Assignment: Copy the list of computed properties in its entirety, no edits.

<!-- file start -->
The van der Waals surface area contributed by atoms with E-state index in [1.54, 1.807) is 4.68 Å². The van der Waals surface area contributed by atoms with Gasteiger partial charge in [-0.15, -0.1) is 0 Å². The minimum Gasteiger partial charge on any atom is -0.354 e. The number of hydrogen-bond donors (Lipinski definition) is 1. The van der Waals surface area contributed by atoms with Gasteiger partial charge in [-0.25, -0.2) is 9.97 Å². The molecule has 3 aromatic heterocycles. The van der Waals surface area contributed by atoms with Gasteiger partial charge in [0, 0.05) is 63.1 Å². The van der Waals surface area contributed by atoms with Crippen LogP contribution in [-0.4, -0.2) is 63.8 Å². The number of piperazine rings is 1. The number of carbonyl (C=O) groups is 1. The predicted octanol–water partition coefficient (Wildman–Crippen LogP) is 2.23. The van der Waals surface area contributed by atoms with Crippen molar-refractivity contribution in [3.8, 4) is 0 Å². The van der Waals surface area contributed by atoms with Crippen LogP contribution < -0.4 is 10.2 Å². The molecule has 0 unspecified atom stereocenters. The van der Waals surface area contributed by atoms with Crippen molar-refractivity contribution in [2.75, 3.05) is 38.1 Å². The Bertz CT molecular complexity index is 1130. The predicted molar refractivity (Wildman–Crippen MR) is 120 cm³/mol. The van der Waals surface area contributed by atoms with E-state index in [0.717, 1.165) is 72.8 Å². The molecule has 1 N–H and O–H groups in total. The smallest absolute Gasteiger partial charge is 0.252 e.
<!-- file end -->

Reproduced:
The van der Waals surface area contributed by atoms with E-state index in [1.54, 1.807) is 4.68 Å². The van der Waals surface area contributed by atoms with Gasteiger partial charge in [-0.15, -0.1) is 0 Å². The minimum Gasteiger partial charge on any atom is -0.354 e. The number of hydrogen-bond donors (Lipinski definition) is 1. The van der Waals surface area contributed by atoms with Gasteiger partial charge in [-0.25, -0.2) is 9.97 Å². The molecule has 3 aromatic heterocycles. The van der Waals surface area contributed by atoms with Gasteiger partial charge in [0, 0.05) is 63.1 Å². The van der Waals surface area contributed by atoms with Crippen LogP contribution in [-0.4, -0.2) is 63.8 Å². The number of piperazine rings is 1. The number of carbonyl (C=O) groups is 1. The predicted octanol–water partition coefficient (Wildman–Crippen LogP) is 2.23. The van der Waals surface area contributed by atoms with Crippen molar-refractivity contribution in [3.8, 4) is 0 Å². The van der Waals surface area contributed by atoms with Crippen LogP contribution < -0.4 is 10.2 Å². The molecule has 0 unspecified atom stereocenters. The van der Waals surface area contributed by atoms with Crippen molar-refractivity contribution in [2.75, 3.05) is 38.1 Å². The Bertz CT molecular complexity index is 1130. The predicted molar refractivity (Wildman–Crippen MR) is 120 cm³/mol. The van der Waals surface area contributed by atoms with E-state index in [0.717, 1.165) is 72.8 Å². The molecule has 1 N–H and O–H groups in total. The smallest absolute Gasteiger partial charge is 0.252 e.